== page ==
Wolf Island | Darien, Georgia
View a map showing all of Georgia’s major barrier islands.
Five miles east of Darien lies Wolf Island, part of a National Wildlife refuge that also includes Egg and Little Egg islands. One of the many barrier islands that protect the fragile Georgia coastline, the property is bounded by the salt waters of Altamaha Sound, the South River and Little Mud River, and the Atlantic Ocean. A vast expanse of marsh, marsh hammocks, and tidal creeks separates the island from the mainland. Egg and Little Egg Islands are also part of the refuge.
The island’s recorded history began in 1769, when Christopher DeBrake was granted title to Wolf Island by the King of England. In 1828, 538 acres were conveyed to the U.S. Government. The strategic location of the island made it an important landmark on early navigational charts, and an old Coast Guard light once stood on the northern tip.
In 1930, the 538 acres in the government’s possession were set aside as a sanctuary for migratory birds. In the early 1970s, a series of land transactions enlarged the sanctuary significantly. In 1973, the refuge was closed to hunting of migratory birds, and in 1975, it was designated a National Wilderness Area.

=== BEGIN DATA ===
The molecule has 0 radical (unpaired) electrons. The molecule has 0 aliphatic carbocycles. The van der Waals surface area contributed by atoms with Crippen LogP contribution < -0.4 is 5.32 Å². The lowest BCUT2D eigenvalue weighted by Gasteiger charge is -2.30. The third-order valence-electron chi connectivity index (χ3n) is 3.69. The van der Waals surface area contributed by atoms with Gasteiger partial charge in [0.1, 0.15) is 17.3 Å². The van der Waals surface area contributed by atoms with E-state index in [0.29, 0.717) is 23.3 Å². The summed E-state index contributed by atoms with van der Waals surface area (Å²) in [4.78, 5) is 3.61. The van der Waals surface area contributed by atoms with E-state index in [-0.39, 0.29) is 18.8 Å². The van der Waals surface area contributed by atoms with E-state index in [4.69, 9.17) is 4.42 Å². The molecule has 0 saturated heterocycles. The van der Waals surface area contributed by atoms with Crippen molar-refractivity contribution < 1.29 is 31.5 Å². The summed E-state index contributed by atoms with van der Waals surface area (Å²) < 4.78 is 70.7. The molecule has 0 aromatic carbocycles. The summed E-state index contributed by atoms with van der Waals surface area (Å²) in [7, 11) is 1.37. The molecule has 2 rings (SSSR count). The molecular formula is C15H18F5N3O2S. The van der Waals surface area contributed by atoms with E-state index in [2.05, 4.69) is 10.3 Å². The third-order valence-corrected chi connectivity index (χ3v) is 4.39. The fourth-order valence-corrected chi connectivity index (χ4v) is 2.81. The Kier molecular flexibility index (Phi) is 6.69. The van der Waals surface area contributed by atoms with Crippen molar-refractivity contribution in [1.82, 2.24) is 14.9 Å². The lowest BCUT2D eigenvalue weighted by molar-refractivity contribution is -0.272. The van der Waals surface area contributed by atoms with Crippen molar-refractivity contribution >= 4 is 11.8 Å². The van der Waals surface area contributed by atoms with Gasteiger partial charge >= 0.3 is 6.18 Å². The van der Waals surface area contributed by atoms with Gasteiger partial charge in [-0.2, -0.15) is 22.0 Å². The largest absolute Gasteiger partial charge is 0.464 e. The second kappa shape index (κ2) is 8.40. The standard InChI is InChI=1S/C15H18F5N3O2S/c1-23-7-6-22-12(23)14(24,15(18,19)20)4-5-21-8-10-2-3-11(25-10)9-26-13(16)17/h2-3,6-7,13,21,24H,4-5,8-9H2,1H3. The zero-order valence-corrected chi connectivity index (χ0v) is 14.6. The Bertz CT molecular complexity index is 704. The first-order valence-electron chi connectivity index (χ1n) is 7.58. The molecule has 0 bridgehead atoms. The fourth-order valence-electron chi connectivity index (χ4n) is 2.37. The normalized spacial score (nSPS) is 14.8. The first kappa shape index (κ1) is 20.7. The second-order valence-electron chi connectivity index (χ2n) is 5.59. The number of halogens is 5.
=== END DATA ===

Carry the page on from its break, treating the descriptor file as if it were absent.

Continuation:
The island contains 300 acres of uplands, including a narrow 4-mile strip of beach, backed by maritime shrub thickets. Here, sea oats, sandspurs, and other beach-dune perennials flourish with wax myrtle and southern red cedar in the higher areas. The remainder of the island is salt marsh, small marsh hammocks, and tidal creeks, which flood daily. The salt marsh is dominated by cordgrass with some sea oxeye, needle grass, and glasswort. A wide mud flat covers the central marsh.
A wide diversity of shorebirds and marsh birds forage on the island, including the brown pelican. Migratory waterfowl winter here, the most common of which include scaups, scoters, black ducks, megansers, and buffleheads.
From Georgia Wildlands, A Guide to Lands Protected by the Nature Conservancy of Georgia
Wolf Island and the Nature Consercancy
The Nature Conservancy set out to protect Wolf Island by acquiring a 3,464-acre tract in 1969. In 1972, The Nature Conservancy purchased a second tract of 492 acres adjacent to the first property. Later in the same year, both tracts were sold to the U.S. Fish and Wildlife Service, together with Egg and Little Egg Islands. All three of these islands today are managed as part of the Wolf Island National Wildlife Refuge.